Archive for February, 2003

Just Dead Socialist Watch, #1

February 26th, 2003

Marxist historian Christopher Hill died on Monday, aged 91. There are obituaries in today’s Times and Guardian.

Bridget Hill died in July last year, aged 80, and her Guardian obituary is very fine, too.

UPDATE: The Telegraph has an obit, too [28.2.2003], as has the Independent [1.3.2003].

Read My Lips

February 25th, 2003

Read My Lips. Fantastic stuff, via Raj.

UPDATE: If the link isn’t working, try this one, to the same file in RealAudio, or this one, to an mpeg, or, most recently, this one.

Pictograms

February 22nd, 2003

Lots of people are linking to it, and Kieran Healy’s presentation is the best of the lot, but the egregious Department of Homeland Security’s pictograms are just great.

[Incidentally, Kieran Healy is writing about all the right things at the moment, since he also has also taken to discussing the Big Red Book, aka G. E. M. de Ste Croix's The Class Struggle in the Ancient Greek World].

While on the subject of barking Americans barking, though, Raj points me towards this page, which has a clip of John Ashcroft singing “Let the Eagles Soar”, his own composition written some time after 9/11, although I can’t quite work out how to configure my browser to get it to play properly. All of which will remind the people who like this kind of thing — and we are legion — of the heroic career of Senator Orrin Hatch, songman.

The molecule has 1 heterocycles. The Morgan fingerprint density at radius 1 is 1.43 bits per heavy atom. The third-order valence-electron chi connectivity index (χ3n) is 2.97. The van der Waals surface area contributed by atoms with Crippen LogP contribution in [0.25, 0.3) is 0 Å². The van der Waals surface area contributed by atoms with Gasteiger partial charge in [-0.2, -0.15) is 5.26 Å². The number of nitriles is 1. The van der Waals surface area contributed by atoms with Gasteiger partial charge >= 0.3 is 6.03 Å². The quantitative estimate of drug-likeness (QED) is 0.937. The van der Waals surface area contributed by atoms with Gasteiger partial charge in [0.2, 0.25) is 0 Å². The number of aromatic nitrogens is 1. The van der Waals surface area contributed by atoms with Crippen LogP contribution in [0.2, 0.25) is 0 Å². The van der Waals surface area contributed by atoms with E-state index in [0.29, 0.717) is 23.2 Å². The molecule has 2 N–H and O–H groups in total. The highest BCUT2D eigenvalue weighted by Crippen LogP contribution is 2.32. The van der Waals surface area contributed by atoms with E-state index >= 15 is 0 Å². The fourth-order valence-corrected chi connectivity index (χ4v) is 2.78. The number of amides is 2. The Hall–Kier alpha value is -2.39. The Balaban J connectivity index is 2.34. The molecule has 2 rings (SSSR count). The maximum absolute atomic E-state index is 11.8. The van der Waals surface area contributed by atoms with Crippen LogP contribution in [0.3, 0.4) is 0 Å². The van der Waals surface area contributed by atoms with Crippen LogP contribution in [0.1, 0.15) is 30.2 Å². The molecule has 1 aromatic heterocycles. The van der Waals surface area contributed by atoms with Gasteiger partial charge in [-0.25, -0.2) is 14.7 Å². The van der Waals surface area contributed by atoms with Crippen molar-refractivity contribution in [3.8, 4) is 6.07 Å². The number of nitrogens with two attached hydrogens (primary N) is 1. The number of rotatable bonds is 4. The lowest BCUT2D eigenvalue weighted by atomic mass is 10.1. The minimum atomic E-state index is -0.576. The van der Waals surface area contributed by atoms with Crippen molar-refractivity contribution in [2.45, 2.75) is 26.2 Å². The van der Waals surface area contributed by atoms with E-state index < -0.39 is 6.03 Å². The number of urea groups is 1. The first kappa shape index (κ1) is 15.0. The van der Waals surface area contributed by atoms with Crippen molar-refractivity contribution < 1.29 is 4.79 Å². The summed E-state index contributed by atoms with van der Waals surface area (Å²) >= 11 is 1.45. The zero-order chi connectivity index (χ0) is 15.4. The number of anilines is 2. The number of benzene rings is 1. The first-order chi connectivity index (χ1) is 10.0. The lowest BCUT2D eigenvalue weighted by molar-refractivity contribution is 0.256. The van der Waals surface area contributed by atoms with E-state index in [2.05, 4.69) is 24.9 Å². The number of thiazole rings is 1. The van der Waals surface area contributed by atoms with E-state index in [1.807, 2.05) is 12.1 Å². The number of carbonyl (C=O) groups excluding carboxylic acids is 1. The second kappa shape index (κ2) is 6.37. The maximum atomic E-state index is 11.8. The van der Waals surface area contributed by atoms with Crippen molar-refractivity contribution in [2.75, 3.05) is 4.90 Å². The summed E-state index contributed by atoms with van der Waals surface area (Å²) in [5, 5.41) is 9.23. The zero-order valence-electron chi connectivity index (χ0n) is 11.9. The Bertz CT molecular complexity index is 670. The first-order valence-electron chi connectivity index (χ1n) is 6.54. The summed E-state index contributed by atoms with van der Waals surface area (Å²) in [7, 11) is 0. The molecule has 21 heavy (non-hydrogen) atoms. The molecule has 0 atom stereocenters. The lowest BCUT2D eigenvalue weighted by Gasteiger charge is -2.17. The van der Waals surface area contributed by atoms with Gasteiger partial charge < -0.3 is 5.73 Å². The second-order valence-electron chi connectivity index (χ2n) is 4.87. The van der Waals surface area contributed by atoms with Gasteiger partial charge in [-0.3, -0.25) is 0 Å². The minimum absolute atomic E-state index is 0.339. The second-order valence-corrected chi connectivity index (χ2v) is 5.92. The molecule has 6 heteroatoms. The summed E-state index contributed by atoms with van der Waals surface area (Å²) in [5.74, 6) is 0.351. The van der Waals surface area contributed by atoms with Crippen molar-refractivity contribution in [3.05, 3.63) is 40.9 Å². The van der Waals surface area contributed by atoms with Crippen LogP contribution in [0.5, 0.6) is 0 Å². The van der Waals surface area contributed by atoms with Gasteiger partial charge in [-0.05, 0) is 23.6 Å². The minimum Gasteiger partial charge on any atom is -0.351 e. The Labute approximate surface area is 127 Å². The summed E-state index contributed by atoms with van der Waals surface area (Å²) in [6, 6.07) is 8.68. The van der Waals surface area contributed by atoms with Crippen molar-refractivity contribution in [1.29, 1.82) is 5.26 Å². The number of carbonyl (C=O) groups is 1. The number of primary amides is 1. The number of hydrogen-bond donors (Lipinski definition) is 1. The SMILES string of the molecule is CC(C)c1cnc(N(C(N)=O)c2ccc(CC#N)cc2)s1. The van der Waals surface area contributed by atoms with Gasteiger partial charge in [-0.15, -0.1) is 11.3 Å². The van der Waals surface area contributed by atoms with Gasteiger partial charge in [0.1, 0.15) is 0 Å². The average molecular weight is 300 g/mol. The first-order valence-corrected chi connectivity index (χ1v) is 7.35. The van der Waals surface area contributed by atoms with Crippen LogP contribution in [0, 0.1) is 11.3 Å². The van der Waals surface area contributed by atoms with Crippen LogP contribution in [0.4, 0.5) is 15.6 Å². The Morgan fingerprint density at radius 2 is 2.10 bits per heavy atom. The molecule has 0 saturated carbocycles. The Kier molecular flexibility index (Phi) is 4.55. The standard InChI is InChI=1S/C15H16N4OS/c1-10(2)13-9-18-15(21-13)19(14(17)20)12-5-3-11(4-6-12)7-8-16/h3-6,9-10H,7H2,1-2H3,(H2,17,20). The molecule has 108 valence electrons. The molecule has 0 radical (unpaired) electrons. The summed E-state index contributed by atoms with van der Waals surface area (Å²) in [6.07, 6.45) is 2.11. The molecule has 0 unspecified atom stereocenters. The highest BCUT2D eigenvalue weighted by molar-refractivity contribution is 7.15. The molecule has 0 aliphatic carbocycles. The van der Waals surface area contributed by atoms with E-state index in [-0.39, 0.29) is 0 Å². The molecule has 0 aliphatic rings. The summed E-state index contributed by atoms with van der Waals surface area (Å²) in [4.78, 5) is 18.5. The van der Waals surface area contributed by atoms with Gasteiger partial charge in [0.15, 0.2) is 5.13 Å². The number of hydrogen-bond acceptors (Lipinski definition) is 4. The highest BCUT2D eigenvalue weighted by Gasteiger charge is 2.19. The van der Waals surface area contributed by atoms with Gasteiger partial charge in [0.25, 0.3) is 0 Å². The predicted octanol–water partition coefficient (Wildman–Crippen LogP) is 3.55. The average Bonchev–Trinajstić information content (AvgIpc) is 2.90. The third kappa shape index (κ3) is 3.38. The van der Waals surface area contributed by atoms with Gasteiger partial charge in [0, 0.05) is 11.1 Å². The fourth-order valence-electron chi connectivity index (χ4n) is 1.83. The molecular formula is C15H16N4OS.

So why don’t right-wing British politicians write songs like these? We’re missing out.

Dead Socialist Watch, #18

February 19th, 2003

Over the past few days both Tom and Raj have sent me the link for the Iraq war game thingy, but I think I’m more entranced by Papal Bowling, from the same site.

UPDATE [22.2.2003]: I’m slipping this one in as an addendum to Wednesday’s entry, since I forgot to commemorate one of my favourite Dead Socialists: Georg Büchner.

As the Dictionary of the Turtle explains:

The German dramatist Georg Büchner (1813-1837) is remembered today chiefly on account of his excellent plays. Danton’s Death (1835) was an impressive debut; Woyzeck (1837) an absolutely astonishing tragedy, and the first with a proletarian protagonist. Yet when he died at an absurdly young age, he was mourned by his contemporaries as an expert on the anatomy of the barbel fish, on which he had completed a scientific dissertation. Drama and Fish Science were not his only talents: Büchner was also a member of the radical Society of the Rights of Man, and the author of stirring tracts. The Big Soviet Encyclopaedia (third edition, English version, v.4 p.132) draws attention to his role in propagating the slogan “Peace to the huts, war on the palaces” in Germany. He also wrote a comedy, Leonce and Lena (published 1839), but it is not funny.

In Memoriam Georg Büchner, born 17 October 1813, died 19 February 1837.

NTK

February 17th, 2003

Steve writes to the Stoa to recommend this link.

Tom adds [2.18.2003]: Steve either isn’t reading NTK, or thought that the link just after the one he sent in wasn’t worthwhile: “How Auburn, Massachusetts Got WMD Capability”.

Steve replies: “Tom is totally correct, I don’t read NTK regularly (the bastards never published anything I submitted) and got the link from somewhere else…”

March against the War, London 15 February, and Image of the Week, #20

February 16th, 2003


More photos from the march here, here, here and here [via Indymedia Italy, via Infoshop].

The march was slow and the weather was cold, but the whole thing was quite extraordinary. Well organised, too, except for the decision to allow Harold Pinter to read one of his awful poems [scroll down to the bottom].

Dead Sheep Watch, #1 (and only)

February 14th, 2003

In Memoriam Dolly the Sheep, 5 July 1996 – 14? February 2003.

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